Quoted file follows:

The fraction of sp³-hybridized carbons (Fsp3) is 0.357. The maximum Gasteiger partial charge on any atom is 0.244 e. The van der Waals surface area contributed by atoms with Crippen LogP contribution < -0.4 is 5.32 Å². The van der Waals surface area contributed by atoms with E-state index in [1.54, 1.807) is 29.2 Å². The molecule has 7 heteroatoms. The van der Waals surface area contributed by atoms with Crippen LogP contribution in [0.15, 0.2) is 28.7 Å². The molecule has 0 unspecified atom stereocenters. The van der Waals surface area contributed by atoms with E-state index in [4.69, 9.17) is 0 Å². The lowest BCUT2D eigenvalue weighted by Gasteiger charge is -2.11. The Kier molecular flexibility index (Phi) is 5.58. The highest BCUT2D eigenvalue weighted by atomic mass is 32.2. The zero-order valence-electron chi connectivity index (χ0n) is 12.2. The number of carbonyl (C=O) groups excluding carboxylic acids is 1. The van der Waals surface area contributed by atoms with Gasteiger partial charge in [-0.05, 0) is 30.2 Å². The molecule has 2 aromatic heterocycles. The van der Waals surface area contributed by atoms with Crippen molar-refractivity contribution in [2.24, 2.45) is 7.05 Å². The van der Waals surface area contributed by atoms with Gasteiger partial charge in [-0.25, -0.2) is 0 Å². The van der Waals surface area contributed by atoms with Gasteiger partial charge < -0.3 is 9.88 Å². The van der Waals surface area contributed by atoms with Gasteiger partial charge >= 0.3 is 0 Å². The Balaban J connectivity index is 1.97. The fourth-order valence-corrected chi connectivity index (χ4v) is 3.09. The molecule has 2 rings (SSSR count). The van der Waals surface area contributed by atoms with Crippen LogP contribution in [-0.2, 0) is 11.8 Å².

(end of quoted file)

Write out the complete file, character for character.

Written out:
The fraction of sp³-hybridized carbons (Fsp3) is 0.357. The maximum Gasteiger partial charge on any atom is 0.244 e. The van der Waals surface area contributed by atoms with Crippen LogP contribution < -0.4 is 5.32 Å². The van der Waals surface area contributed by atoms with E-state index in [1.54, 1.807) is 29.2 Å². The molecule has 7 heteroatoms. The van der Waals surface area contributed by atoms with Crippen LogP contribution in [0.15, 0.2) is 28.7 Å². The molecule has 0 unspecified atom stereocenters. The van der Waals surface area contributed by atoms with E-state index in [4.69, 9.17) is 0 Å². The lowest BCUT2D eigenvalue weighted by Gasteiger charge is -2.11. The Kier molecular flexibility index (Phi) is 5.58. The highest BCUT2D eigenvalue weighted by atomic mass is 32.2. The zero-order valence-electron chi connectivity index (χ0n) is 12.2. The number of carbonyl (C=O) groups excluding carboxylic acids is 1. The van der Waals surface area contributed by atoms with Gasteiger partial charge in [-0.05, 0) is 30.2 Å². The molecule has 2 aromatic heterocycles. The van der Waals surface area contributed by atoms with Crippen molar-refractivity contribution in [2.24, 2.45) is 7.05 Å². The van der Waals surface area contributed by atoms with Gasteiger partial charge in [-0.25, -0.2) is 0 Å². The van der Waals surface area contributed by atoms with Gasteiger partial charge < -0.3 is 9.88 Å². The van der Waals surface area contributed by atoms with Gasteiger partial charge >= 0.3 is 0 Å². The Balaban J connectivity index is 1.97. The fourth-order valence-corrected chi connectivity index (χ4v) is 3.09. The molecule has 2 rings (SSSR count). The van der Waals surface area contributed by atoms with Crippen LogP contribution in [-0.2, 0) is 11.8 Å².